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Mr. John Taylor: To ask the Chancellor of the Exchequer what action was taken by Ministers in his Department to establish that the Registrar General had statutory authority to state that personal information from the 1981 and 1991 decennial population censuses for England and Wales would be retained in his Department for 100 years before being released. 
As National Statistician and Registrar General for England and Wales I have been asked to reply to your recent Parliamentary Question asking what action was taken by Ministers to establish that the Registrar General had statutory authority to state that personal information from the 1981 and 1991 decennial population censuses for England and Wales would be retained for 100 years before being released. (221179)
A Registrar General is empowered to conduct a census under the provisions of the Census Act 1920 as amended by the Census (Confidentiality) Act 1991. The protection of personal information is covered by Section 8(2), which makes provisions with respect to unlawful disclosure of information. Censuses from 1921 onwards have been taken under this Act and, as records which are retained in my custody, remain covered by these provisions. The necessary permission to retain these census records once they are over 30 years old has been granted by the Lord Chancellor under the provisions of Section 3(4) of the Public Records Act 1958, and has continued to be granted at periodic intervals.
Particularly at the time of a census there is great public concern about confidentiality and the use to which personal census information is put, and it has been the practice to give strong declarations of strict confidentiality including on the front of the census form, to allay these concerns. At the time of the 1981 and the 1991 Censuses, there was legislation in force that closed Census records for a period of 100 years. This legislation was Instrument 12 dated 1966 made under the provision of Section 5(1) of the Public Records Act 1958. The declarations however, did not specifically make reference to this legislation.
In an attempt to simplify the confidentiality message on the front of the 1981 and the 1991 Census forms, the assurances, as worded, stated that the Registrar General had authority himself to retain the records for 100 years. This pledge asserts authority that the Registrar General does not have. As explained above the authority for the Registrar General to retain Census records rests with the Lord Chancellor. Notwithstanding this, the legal basis of access to, and confidentiality of, Census records was not affected. Assurances given on the 2001 Census form, however, more accurately referred to the relevant statutory authority as existed at the time.
Tony Baldry: To ask the Chancellor of the Exchequer whether Ministers in his Department have issued written instructions to override his Department's accounting officer's objections since 1997. 
Mr. Timms: No such directions have been issued by Treasury Ministers since 1997. The Treasury, which has a wider policy responsibility for the financial accountability mechanisms under which such directions are issued, has not been notified of any directions by Ministers in Departments to their Accounting Officers beyond those already disclosed to Parliament in the following written answers:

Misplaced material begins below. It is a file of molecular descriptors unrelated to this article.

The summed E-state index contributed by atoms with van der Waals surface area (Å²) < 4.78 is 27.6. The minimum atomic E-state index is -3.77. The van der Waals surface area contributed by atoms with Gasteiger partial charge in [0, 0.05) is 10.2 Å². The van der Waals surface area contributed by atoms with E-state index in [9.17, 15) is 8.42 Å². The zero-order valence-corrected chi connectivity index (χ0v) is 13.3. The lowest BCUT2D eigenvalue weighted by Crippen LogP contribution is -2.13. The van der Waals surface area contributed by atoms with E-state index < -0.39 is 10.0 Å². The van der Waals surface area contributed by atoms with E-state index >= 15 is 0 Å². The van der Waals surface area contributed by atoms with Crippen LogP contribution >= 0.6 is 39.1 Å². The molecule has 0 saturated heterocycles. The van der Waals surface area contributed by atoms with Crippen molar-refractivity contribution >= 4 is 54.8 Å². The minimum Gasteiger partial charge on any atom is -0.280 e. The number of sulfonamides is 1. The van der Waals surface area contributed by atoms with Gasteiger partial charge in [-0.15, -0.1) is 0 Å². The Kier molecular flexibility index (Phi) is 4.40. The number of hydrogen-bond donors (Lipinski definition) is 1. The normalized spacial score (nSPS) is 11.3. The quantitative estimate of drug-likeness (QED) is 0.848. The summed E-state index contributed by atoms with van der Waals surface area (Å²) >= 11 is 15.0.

The former Chief Secretary to the Treasury (Andrew Smith) on 23 October 2000, Official Report, columns 7374W and 8 May 2002, Official Report, columns 25354W; myself on 10 June 2002, Official Report, column 1037W; the Economic Secretary (John Healey) on 13 January 2003, Official Report, column412W and 23 June 2003, Official Report, columns 61819W; and the former Financial Secretary (Ruth Kelly) on 30 October 2003, Official Report, columns 319320W and 24 March 2004, Official Report, column 841W.
The circumstances in which an Accounting Officer should seek a direction from a Minister before authorising expenditure are set out in paragraphs 1518 of the Treasury document, The Responsibilities of an Accounting Officer" (as updated in March 2004). This document is published as Annex 4.1 of the Treasury guidance, Government Accounting and is accessible at www.government-accounting.gov.uk.
As National Statistician, I have been asked to reply to your recent Parliamentary Question asking how many deaths have occurred in each of the last 10 years in which death certificates cited dothiepin as a possible cause. (221628)
Readily available figures relate to deaths where the underlying cause was drug poisoning. The most recently available information is for deaths in 2003. Figures are shown in the table below for the calendar years 1994 to 2003.
Dawn Primarolo: I refer the hon. Member to my ministerial statement of 8 March 2005, Official Report, column 10304WS, outlining the relief we propose to allow against double tax charges on such schemes.
Hugh Bayley: To ask the Chancellor of the Exchequer how many people on average were in employment in each parliamentary constituency (a) in 1997 and (b) on the latest date for which figures are available, ranked according to the change over the period. 
Since the information requested is so extensive, copies have been placed in the House of Commons Library. The information provided shows the estimates of the number of people in employment, in each Parliamentary Constituency of Great Britain in 1997 and 2004, ranked according to the greatest change in employment over the period. These estimates from the Labour Force Survey are, as with any sample survey, subject to sampling variability.
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